P is for Parties and Pianola
When I was a kid we had a pianola in our living room.
Dad had bought it when my mother decided that my brother and I should have piano lessons. His logic was that while we were learning to play for real, we could all play by pedalling.
The pianola was pretty cool in its day. It was a big heavy old thing that Dad had found advertised in the newspaper. We drove over to the other side of town one Saturday morning to see it and try it out. At age eight, I could only just reach the pedals by perching on the edge of the seat and stretching my legs out straight. Dad negotiated a good deal with the man who owned the pianola and we went home with the back of the car stacked up with boxes of pianola rolls. The pianola itself arrived in a truck a couple of days later.
My brother and I had to do our daily piano practice on what we christened ‘The Beast’ – scales, scales and more scales – but the pianola really came into its own at parties.
My parents loved to entertain and did so as much as possible. Having that pianola meant that there was no shortage of music and singing in our house. Even the most unmusical person could participate by volunteering to pedal ‘The Beast’. My parents found that this was also a handy method of dealing with anyone who had had too much party cheer. Anyone appearing to be a little the worse for wear was guided to the pianola and instructed to ‘play us a tune‘. It was very effective. All that effort pedalling sobered them up quite quickly.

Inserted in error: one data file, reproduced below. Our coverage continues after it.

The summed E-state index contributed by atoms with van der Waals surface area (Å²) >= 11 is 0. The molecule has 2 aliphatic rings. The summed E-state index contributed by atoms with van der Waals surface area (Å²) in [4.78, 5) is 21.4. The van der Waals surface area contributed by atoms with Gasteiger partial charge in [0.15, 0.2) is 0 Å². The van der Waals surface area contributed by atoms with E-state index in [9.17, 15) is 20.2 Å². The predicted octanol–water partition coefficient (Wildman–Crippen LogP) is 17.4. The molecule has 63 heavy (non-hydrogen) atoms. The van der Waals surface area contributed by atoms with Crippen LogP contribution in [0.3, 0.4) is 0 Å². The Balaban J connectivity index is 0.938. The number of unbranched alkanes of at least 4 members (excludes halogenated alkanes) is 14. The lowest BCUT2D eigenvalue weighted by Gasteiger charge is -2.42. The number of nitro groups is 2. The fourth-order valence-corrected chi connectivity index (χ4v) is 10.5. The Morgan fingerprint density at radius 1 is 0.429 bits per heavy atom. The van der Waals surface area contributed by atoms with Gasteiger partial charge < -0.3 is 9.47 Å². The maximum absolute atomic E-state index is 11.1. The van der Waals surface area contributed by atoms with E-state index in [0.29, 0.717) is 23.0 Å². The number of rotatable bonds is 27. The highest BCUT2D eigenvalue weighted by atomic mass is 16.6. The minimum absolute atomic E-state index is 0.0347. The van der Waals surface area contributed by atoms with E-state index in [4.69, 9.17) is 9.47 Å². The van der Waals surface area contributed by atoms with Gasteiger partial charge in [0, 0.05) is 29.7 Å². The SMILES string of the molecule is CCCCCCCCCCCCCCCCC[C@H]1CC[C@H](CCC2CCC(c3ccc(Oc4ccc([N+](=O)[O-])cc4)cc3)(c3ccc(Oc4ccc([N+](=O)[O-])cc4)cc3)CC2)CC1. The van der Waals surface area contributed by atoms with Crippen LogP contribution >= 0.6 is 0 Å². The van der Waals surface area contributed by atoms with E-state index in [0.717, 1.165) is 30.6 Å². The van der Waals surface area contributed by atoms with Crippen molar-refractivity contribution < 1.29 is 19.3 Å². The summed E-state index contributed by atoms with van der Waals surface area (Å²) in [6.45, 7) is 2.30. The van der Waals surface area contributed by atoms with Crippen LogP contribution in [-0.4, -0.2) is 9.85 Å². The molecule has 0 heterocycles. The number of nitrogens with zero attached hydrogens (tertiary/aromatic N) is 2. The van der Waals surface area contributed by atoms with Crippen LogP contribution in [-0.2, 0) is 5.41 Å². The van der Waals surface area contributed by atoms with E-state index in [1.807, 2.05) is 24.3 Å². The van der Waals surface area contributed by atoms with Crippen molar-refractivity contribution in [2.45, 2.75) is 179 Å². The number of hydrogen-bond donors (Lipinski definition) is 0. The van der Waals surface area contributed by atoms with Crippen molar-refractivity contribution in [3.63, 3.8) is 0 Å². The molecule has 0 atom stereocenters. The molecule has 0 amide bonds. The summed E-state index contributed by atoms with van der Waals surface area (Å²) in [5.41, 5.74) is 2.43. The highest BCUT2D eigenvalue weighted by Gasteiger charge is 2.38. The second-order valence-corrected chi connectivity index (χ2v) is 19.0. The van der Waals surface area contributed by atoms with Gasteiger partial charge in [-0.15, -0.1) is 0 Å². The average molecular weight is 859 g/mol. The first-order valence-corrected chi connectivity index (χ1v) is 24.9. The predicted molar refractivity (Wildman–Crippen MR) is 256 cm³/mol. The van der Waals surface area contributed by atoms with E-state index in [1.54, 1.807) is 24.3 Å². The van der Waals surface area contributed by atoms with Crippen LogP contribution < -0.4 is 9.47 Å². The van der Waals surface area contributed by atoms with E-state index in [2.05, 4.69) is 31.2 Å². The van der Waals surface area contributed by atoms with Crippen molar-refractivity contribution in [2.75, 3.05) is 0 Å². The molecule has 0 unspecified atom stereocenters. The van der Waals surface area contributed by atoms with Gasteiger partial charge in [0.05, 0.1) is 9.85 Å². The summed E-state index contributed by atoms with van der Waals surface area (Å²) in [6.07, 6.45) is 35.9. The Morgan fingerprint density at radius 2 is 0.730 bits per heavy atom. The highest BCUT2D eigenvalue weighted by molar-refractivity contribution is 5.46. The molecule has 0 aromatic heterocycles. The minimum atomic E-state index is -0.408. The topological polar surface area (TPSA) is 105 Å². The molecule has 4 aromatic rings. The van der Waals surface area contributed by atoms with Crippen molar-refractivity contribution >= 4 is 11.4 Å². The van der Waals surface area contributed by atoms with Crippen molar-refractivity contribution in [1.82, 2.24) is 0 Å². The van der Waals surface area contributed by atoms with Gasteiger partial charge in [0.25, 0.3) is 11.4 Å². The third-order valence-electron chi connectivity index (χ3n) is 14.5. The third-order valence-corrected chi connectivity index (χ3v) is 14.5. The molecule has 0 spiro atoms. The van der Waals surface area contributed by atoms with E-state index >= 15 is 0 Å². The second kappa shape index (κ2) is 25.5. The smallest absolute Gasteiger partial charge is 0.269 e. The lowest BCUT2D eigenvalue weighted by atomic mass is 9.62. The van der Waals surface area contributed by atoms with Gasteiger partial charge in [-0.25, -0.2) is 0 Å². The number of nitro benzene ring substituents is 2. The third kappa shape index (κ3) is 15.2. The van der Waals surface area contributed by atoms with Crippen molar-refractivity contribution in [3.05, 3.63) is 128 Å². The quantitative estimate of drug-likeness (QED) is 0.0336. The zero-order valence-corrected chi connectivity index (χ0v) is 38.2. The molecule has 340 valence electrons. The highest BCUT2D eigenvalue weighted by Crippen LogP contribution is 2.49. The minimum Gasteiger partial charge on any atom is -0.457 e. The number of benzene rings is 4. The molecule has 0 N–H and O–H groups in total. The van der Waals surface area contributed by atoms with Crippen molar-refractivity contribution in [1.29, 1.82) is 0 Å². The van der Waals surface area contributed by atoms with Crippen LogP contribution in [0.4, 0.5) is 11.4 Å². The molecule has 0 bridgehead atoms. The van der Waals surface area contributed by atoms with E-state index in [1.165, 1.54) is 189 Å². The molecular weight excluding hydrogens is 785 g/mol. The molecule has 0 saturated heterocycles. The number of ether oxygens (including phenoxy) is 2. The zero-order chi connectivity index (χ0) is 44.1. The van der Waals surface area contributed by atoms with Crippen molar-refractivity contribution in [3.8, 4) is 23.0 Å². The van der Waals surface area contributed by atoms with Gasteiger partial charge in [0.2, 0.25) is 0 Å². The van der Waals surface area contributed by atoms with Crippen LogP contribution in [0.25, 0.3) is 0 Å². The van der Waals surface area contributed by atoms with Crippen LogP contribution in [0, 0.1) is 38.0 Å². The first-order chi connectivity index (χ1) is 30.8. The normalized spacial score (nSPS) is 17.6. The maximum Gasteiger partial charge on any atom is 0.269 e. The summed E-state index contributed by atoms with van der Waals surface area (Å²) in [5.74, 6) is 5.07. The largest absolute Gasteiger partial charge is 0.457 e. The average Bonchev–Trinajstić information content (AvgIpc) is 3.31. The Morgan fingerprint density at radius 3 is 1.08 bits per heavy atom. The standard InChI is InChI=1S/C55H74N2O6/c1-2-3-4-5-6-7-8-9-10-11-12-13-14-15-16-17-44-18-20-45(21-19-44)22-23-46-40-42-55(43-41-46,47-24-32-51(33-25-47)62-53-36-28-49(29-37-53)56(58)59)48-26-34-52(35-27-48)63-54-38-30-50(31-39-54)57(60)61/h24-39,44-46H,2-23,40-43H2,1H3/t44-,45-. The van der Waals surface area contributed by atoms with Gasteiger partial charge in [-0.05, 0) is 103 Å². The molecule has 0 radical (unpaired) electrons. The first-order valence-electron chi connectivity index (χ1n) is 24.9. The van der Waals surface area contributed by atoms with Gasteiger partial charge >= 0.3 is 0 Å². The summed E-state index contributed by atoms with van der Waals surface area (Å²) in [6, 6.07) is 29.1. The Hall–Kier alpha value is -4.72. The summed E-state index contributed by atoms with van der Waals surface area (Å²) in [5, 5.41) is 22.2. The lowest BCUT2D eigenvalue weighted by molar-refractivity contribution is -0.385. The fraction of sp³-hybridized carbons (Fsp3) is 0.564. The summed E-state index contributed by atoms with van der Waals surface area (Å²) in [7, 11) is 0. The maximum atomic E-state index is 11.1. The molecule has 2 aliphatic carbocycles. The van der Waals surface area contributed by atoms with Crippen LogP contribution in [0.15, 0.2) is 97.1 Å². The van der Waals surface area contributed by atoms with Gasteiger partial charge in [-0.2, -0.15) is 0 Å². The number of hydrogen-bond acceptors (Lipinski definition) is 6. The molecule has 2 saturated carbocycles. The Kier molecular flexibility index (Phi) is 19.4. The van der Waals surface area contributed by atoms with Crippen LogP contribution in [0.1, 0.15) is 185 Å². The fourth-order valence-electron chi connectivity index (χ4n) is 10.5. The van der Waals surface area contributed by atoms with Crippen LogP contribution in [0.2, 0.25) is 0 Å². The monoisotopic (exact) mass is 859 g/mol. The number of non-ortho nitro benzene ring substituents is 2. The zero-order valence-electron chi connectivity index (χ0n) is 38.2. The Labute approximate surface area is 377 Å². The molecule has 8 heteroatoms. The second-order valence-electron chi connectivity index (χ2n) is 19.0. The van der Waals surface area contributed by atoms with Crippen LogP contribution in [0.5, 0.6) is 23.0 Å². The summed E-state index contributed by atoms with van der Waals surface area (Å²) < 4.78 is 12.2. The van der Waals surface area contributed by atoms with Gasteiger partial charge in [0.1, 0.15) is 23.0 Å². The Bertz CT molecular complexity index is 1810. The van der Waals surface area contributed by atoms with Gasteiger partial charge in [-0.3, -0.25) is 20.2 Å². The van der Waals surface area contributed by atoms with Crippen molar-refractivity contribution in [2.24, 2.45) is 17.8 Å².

My Dad loved music and often commented that he wished he could play an instrument. One of his favourite tricks was to open the French doors, sit at the pianola and pedal, allowing the music to float out into the street.
One day a lady stood at our gate listening to him ‘playing’. Eventually she came to the door and told him how beautifully she thought he played. He did not disillusion her by telling her that he had only been pedalling, just thanked her graciously and bade her farewell.
He never forgot the incident, even when he was suffering from dementia in the last years of his life. ‘I was playing Rachmaninov in the key of Z minor,’ he would chuckle. ‘She recognised genius when she heard it.’
Music in the soul can be heard by the Universe.